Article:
Rio de Janeiro’s got its lofty views and beaches, Iguazu Falls is known for its tremendous tumbling waters and Buenos Aires is home to glorious jacaranda-lined streets with magnificent mansions, steamy tango and eclectic theatre – all three are different yet share a seductive charm that creates unforgettable memories.
Here’s what the trio have to offer.
Rio de Janeiro
As soon as I step foot on the silky white sands of Brazil’s famous Copacabana Beach, Barry Manilow’s classic, Copacabana pops into my head and won’t leave me alone.
A walk along the four-kilometre crescent shaped beach shows locals at play from dedicated anglers fishing off the rocks, passionate sand sculptors who demand money for photos, surfers chasing waves, G-string clad women who love to strut their stuff, hawkers selling barbecued prawns and muscled-up body builders who glisten in the sun.
It’s a crazy mix, but one I guarantee you can’t take your eyes off as you sip a caipirinha at one of the many beach-side kiosks where people-watching is addictive. Joggers, runners, cyclists and tourists wander the beach all day and evening.
The ever-so-elegant Belmond Copacabana Palace that opened in 1923 and glimmers in the sun is the place to stay – check out the pool where the rich and famous, as well as tourists, soak up the sun and sip cocktails. Marilyn Monroe and Rita Hayworth were fans.
Of course at Ipanema Beach my head tune changes to the Girl from Ipanema – it’s where the “beautiful” people hang out including wannabe models and actors who strut the beach in not much at all.
But there’s a lot more to Rio than just sand and surf, Sugar Loaf Mountain is perfect for a spectacular bird’s eye view of the city and its sheltered bays. It’s reached by two cable cars and well worth an early start to avoid the crowds.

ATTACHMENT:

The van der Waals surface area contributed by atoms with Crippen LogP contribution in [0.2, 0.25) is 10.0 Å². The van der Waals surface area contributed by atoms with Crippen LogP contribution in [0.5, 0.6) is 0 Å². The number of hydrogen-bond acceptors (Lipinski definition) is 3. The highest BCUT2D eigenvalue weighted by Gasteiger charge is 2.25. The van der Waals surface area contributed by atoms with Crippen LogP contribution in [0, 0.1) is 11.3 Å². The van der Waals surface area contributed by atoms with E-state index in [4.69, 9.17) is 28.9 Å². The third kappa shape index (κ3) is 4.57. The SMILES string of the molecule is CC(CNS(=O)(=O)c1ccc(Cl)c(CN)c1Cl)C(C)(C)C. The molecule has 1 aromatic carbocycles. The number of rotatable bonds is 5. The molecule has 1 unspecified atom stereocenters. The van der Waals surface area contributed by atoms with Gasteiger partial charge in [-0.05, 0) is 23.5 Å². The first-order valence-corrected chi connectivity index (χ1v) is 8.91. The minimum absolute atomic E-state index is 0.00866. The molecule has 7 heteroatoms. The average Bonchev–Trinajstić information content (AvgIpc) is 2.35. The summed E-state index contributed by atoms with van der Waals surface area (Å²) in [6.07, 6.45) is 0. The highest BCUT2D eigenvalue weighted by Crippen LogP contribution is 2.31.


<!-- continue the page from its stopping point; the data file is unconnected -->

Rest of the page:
The iconic Christ the Redeemer, an art deco statue of Christ that is like the city’s guardian angel, is another must see. Voted as one of the new seven wonders of the world, it took nine years to build and is covered with six million sand stone tiles.
“Lie down on the concrete and you appreciate its size looking up,” says our guide and we do as we are told, thankful it isn’t too crowded.
A far cry from the glitz and glamour are the ramshackle favelas or shanty settlements that were once the haunt of drug barons and criminals. These days, tourism is infiltrating some of the 500 communities with guided tours including the famed Santa Marta where Michael Jackson made his music video They Don’t Care About Us. There’s a statue in his honour and small gift shop selling souvenirs.
Don’t leave town without seeing a samba show and dining at a churrascaria – a barbecue restaurant where meat just keeps coming. As for shopping, it is Havaianas heaven with shops full of the famous footwear.
Nothing quite prepares you for the grandness of the great curtain of bubbling white water that plunges over the rocks to the depths below at the falls that span the Argentina and Brazil border.
Discovered by Spanish conquistador Alvar Nunez Cabeza de Vaca in 1541, there are 275 cascades fed by the Iguazu River across a 2,700 metre-wide canyon. Iguazu, which means “big water”, is the largest waterfall system in the world.
Legend has it that the US’s first lady Eleanor Roosevelt was so overwhelmed when she first visited she uttered the words – “Poor Niagara.” Visit both sides which are equally spectacular offering different views.
A great place to stay is the pale pink Belmond Hotel Das Cataratas, the only accommodation in Brazil’s Iguacu National Park, where guests are serenaded by the sound of the falls.
Hotel guests have the falls to themselves from dusk to dawn long after tourists have gone.